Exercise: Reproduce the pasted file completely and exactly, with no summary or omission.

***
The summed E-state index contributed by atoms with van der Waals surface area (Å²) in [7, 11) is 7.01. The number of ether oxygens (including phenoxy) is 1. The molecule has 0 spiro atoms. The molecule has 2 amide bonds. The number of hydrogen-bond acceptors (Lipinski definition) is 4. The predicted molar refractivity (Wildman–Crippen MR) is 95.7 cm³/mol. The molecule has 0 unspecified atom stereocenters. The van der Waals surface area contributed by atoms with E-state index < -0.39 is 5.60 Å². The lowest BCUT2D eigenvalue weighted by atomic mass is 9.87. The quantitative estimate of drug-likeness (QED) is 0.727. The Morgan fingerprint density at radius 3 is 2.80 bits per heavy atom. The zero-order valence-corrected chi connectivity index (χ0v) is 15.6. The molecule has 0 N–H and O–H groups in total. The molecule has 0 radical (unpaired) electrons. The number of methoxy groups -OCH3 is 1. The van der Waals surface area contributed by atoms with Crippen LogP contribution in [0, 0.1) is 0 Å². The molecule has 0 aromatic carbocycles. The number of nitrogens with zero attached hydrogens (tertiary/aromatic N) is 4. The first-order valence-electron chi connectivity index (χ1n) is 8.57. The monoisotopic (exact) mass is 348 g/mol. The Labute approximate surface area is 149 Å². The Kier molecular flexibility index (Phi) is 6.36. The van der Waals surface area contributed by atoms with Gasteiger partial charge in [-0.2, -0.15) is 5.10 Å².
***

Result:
The summed E-state index contributed by atoms with van der Waals surface area (Å²) in [7, 11) is 7.01. The number of ether oxygens (including phenoxy) is 1. The molecule has 0 spiro atoms. The molecule has 2 amide bonds. The number of hydrogen-bond acceptors (Lipinski definition) is 4. The predicted molar refractivity (Wildman–Crippen MR) is 95.7 cm³/mol. The molecule has 0 unspecified atom stereocenters. The van der Waals surface area contributed by atoms with E-state index < -0.39 is 5.60 Å². The lowest BCUT2D eigenvalue weighted by atomic mass is 9.87. The quantitative estimate of drug-likeness (QED) is 0.727. The Morgan fingerprint density at radius 3 is 2.80 bits per heavy atom. The zero-order valence-corrected chi connectivity index (χ0v) is 15.6. The molecule has 0 N–H and O–H groups in total. The molecule has 0 radical (unpaired) electrons. The number of methoxy groups -OCH3 is 1. The van der Waals surface area contributed by atoms with Crippen LogP contribution in [0, 0.1) is 0 Å². The molecule has 0 aromatic carbocycles. The number of nitrogens with zero attached hydrogens (tertiary/aromatic N) is 4. The first-order valence-electron chi connectivity index (χ1n) is 8.57. The monoisotopic (exact) mass is 348 g/mol. The Labute approximate surface area is 149 Å². The Kier molecular flexibility index (Phi) is 6.36. The van der Waals surface area contributed by atoms with Gasteiger partial charge in [-0.2, -0.15) is 5.10 Å².